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PTH-016 Defecating Scintigraphic Photography at St George’S Hospital: Review of Findings and Correlation with Patient Symptoms
  1. R I Rusu1,
  2. N Beharry2,
  3. A Irwin3,
  4. S Heenan4,
  5. A Poullis1
  1. 1Gastroenterology Department, St George’s Hospital
  2. 2Radiology, St. George’s Hospital
  3. 3Medical Physics
  4. 4Radiology, St George’s Hospital, London, UK


Introduction Defecating scintigraphic proctograms (DSPs) have an established position in the investigation of evacuatory problems and ano-rectal symptoms. Functional radionuclide imaging allows for both the assessment of rectoceles and correlation with evacuatory function.

Methods 151 consecutive DSPs carried out over a 3-year period were reviewed. Clinical details of presenting symptoms were reviewed with the study results. All studies were reviewed for evidence of anatomical abnormalities and function via % excretion. The % excretion was analysed in those with and without a rectocele and compared with symptoms (constipation, incontinence, rectal pain and evacuatory difficulty). The mean % excretion for each symptom (present/absent) was calculated and compared with a t test.

Results Of the 151 patients, 23 were unable to defecate and no results were available. There were 8 males, 143 females. Mean age range 55 +/- 14. 76% had a rectocele demonstrated. In all patients % excretion was significantly different in those with symptomatic evacuatory difficulty (% excretion: Constipation present/absent 63% v 62.6% p = 0.9, Incontinence present/absent 60.9% v 63.4% p = 0.46, Pain present/absent 67.2% v 62.1%, p = 0.24, Evacuatory difficulty present/absent 60.2% v 66.3% p = 0.03). Of those with a rectocele there was a non-significant trend to abnormality on excretory function (% excretion: Constipation present/absent 62.8% v 61.8% p = 0.8, Incontinence present/absent 60.9% v 62.6% p = 0.6, Pain present/absent 66.6% v 61.5%, p = 0.33, Evacuatory difficulty present/absent 59.7% v 65.9% p = 0.06). On those without a rectocele, there was no difference in excretory function in any symptom groups.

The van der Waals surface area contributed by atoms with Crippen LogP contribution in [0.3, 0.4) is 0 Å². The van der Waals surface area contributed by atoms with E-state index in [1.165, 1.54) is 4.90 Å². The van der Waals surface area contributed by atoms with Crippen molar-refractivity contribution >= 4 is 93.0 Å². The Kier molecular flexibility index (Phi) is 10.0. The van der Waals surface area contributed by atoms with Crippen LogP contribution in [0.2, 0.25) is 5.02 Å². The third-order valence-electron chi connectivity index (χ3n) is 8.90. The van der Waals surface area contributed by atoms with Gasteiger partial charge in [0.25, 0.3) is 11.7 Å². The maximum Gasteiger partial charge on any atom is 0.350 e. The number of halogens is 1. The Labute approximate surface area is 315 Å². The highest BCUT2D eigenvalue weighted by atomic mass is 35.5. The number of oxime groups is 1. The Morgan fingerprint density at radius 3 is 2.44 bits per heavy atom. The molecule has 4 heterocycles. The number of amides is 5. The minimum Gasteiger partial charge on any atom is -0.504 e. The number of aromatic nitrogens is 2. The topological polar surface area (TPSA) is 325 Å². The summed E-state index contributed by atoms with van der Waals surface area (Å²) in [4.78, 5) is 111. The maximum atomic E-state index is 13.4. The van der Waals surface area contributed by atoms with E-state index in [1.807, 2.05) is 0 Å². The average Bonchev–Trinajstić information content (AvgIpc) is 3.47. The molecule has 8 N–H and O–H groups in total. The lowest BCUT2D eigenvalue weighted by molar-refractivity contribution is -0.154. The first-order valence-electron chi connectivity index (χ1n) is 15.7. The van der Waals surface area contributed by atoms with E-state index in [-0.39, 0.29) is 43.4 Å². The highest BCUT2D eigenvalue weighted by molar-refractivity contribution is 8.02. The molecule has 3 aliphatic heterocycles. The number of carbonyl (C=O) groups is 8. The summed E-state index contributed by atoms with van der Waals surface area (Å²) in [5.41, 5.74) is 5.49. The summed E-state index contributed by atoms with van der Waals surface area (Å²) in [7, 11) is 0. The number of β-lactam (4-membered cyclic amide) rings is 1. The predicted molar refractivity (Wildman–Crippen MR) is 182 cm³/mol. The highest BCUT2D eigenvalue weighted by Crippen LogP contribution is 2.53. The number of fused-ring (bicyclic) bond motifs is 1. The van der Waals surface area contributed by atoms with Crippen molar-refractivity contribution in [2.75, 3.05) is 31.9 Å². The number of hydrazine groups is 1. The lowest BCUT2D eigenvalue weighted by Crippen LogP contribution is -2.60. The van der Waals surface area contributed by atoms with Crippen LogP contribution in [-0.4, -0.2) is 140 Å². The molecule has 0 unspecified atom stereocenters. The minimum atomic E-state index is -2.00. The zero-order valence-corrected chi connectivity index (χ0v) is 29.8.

Conclusion In this large series DSPs identified rectoceles in 76% of studies. In those with a rectocele functional impairment was often present, with a trend to reduced % excretion seen. In those without a rectocele % excretion on DSPs did not differ in any symptom group. Larger reviews are needed to identify small sub-groups who may benefit from this study. The significant number with abnormalities found on DSPs suggests that this investigation may be underutilised in those with ano-rectal symptoms.

Disclosure of Interest None Declared.

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